View Full Version : Fake or Forgery Identification
04-03-2013, 06:20 PM
What is the best means available to identify a copper coin or token fake or forgery?
04-13-2013, 05:07 PM
The first thing to look at is the edge. US coppers (until 1835) were struck without a collar, so the edge is always convex. If it is straight or nearly so like a modern cent or nickel, you definitely have a fake that was struck in collar. It's surprising how many people don't check the edge. Lettered edge coins will have a relatively straight edge, but lettered edges are not usually faked, so if it has one, it is probably good. Though I have seen an electrotype that had a nearly perfect lettered edge. It was scary.
Beyond that, your best bet is to understand the die characteristics of the known varieties. If a coin doesn't fit the characteristics of known varieties, it's probably a fake. It's always possible that a new variety will turn up, but it isn't likely that you or I will be the one to find it.
Cast counterfeits almost always have a pebbly surface and somewhat soft details for the grade. Electrotypes almost always show a seam around the edge and may have spots of base metal showing through where the plating wasn't perfect. Casts and electros are also almost always the wrong weight.
Beyond that, it's pretty much microscopic details. Is there tooling that doesn't match the real coins? Do the letters look right? Etc.
04-13-2013, 06:06 PM
The edge is a good place to check and must be normal for the year/sieries of any coin in question; but on that subject the close collar, it was used on cents at least as early as 1816. All 1816 cents and beyond are perfectly round due to the restraining collar and have flattend edges unlike the Classic Head sieries. Some varieties of 1816 have what is refered to as a "reeded edge" wich is actually a minor die clash or scraping of the dies dentilated edge against the collar giving a faint and partial reeded look. Some 1817's were strongly struck giving a wire rim and the bevel of the collar can be observed when viewing a strongly struck example from the side. Beyond that super flat edges with sharp rims tend to be suspicious.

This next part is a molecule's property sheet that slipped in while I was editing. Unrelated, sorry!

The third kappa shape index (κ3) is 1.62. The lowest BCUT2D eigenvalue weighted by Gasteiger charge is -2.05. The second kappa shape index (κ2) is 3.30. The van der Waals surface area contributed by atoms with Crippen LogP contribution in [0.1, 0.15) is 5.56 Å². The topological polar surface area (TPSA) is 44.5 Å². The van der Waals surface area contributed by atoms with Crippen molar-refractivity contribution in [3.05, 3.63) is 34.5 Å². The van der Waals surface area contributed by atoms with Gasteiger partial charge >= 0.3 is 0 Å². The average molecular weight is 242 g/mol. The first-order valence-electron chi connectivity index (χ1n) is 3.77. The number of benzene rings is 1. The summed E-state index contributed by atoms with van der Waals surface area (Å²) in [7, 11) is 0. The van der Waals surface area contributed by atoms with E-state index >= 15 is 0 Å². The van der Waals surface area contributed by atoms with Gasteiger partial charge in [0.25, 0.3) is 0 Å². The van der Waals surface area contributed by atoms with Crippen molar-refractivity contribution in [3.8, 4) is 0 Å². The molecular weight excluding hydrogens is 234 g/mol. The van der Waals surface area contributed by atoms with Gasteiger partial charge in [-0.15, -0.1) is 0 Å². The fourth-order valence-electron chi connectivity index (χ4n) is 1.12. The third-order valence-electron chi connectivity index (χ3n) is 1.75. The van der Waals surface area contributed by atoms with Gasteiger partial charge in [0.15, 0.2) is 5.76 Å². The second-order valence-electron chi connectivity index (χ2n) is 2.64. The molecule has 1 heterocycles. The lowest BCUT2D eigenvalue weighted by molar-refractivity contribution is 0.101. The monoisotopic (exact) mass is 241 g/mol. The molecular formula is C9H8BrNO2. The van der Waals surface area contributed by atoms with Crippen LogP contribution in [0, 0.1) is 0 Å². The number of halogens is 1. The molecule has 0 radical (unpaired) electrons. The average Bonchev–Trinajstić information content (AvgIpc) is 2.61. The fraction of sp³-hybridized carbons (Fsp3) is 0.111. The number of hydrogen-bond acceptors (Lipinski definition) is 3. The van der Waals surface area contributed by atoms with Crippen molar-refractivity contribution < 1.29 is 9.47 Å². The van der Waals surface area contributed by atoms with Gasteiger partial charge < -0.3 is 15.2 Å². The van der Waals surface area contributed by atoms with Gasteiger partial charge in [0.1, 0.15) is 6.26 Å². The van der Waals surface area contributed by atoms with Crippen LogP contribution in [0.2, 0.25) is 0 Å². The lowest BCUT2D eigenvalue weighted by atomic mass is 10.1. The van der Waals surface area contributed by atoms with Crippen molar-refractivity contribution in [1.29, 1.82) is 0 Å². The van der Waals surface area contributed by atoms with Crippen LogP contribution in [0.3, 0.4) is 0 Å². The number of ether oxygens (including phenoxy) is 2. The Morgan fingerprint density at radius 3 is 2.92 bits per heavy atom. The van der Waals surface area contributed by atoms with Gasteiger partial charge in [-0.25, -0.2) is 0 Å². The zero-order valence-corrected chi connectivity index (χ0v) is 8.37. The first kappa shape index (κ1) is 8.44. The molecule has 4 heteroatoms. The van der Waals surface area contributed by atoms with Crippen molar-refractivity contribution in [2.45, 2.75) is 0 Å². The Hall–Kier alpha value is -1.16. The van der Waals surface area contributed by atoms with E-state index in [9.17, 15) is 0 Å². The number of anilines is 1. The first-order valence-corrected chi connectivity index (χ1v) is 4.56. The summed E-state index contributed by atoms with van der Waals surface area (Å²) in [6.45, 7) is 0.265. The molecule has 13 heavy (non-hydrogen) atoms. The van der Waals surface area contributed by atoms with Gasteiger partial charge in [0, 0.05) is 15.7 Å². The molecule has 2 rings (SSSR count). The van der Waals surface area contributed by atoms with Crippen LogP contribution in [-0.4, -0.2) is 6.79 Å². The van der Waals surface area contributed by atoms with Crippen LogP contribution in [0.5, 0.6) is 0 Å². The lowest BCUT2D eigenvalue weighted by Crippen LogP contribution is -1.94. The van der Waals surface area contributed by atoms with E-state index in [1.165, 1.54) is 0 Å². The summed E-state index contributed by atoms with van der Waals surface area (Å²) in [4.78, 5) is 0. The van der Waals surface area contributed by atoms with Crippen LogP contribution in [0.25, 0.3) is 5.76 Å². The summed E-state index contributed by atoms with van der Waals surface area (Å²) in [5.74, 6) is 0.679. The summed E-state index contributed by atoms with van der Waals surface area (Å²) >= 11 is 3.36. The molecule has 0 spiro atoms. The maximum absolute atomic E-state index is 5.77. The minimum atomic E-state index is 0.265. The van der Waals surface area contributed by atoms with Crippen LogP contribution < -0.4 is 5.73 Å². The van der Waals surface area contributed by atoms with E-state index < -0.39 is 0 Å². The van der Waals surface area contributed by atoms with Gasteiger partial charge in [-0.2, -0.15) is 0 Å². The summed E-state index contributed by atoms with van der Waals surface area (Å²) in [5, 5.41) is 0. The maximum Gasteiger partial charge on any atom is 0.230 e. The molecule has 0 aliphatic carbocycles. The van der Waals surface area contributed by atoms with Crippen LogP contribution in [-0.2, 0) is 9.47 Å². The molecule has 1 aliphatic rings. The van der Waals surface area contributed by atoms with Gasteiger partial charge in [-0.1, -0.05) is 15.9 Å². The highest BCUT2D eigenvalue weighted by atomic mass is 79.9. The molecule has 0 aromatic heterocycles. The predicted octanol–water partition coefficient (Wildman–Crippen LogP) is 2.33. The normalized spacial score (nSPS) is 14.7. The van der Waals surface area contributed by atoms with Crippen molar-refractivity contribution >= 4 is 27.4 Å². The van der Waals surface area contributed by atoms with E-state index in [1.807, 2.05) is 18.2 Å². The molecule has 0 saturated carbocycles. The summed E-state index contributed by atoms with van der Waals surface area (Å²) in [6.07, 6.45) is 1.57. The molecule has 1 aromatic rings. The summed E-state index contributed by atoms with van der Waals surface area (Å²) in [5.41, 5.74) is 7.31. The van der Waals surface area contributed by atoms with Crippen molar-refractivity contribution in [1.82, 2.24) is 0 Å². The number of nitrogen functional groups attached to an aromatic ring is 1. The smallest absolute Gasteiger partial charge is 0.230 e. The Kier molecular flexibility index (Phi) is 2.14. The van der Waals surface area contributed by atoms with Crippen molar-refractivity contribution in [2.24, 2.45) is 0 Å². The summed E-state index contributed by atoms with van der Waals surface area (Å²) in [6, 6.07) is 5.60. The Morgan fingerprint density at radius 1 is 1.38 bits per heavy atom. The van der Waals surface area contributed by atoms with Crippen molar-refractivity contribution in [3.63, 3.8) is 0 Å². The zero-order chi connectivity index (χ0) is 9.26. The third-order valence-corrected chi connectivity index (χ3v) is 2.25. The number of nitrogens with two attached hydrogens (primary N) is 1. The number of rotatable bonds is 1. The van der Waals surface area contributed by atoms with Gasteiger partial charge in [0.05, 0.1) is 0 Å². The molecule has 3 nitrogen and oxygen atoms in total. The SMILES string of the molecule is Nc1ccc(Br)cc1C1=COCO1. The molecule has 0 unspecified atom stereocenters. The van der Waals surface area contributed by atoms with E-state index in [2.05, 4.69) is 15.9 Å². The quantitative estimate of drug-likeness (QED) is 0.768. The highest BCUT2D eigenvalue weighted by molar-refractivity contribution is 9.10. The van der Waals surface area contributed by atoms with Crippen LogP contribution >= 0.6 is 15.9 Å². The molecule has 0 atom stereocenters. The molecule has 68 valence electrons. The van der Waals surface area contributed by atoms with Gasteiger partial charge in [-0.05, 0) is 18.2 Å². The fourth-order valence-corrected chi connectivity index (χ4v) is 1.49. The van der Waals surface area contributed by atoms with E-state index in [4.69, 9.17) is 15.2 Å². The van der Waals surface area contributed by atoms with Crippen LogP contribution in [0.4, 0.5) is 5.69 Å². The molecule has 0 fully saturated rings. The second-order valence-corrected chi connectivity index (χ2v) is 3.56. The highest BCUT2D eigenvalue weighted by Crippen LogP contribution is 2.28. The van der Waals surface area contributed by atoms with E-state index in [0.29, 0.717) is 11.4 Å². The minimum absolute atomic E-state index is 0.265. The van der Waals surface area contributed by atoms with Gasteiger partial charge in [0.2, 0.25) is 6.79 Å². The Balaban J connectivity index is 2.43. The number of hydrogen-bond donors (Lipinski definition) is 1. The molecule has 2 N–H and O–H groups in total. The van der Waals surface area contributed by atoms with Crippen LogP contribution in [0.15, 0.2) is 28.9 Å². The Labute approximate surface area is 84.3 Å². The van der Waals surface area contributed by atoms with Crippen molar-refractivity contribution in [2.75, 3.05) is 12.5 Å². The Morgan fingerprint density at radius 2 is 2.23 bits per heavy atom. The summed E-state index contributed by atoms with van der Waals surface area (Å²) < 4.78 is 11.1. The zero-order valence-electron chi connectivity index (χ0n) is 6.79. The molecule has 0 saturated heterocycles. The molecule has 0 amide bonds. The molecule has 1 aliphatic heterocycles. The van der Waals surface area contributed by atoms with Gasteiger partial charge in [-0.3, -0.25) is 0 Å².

Wieght has been used as a guideline for detecting a counterfiet and we all know that large cents wiegh 10.89 grams, according to the Red Book. Unfortunatly, cents were struck on mostly imported blanks and actually tend to wiegh between 10.4 to 11.2 grams.
3RD party sevices usually get it right but there is no substitute for knowing what it is suppose to look like and familiarize yourself with commonly found forgeries. Checking against pictures of authentic coins is a great first step.
04-19-2013, 05:38 PM
Thank you for your responses. Both were very informative. Seems like one needs to study up on the variations of minting early coppers. Experience is also needed. Back to reading the books! My next step!
04-24-2013, 08:50 PM
Were the electro's of 1793 originally forgeries? I have noticed these and was wondering what was the purpose for their existence. Was 1793 the only year for electro's? When did they surface in the collecting market? I see there are some listed in the 2013 EAC auction.
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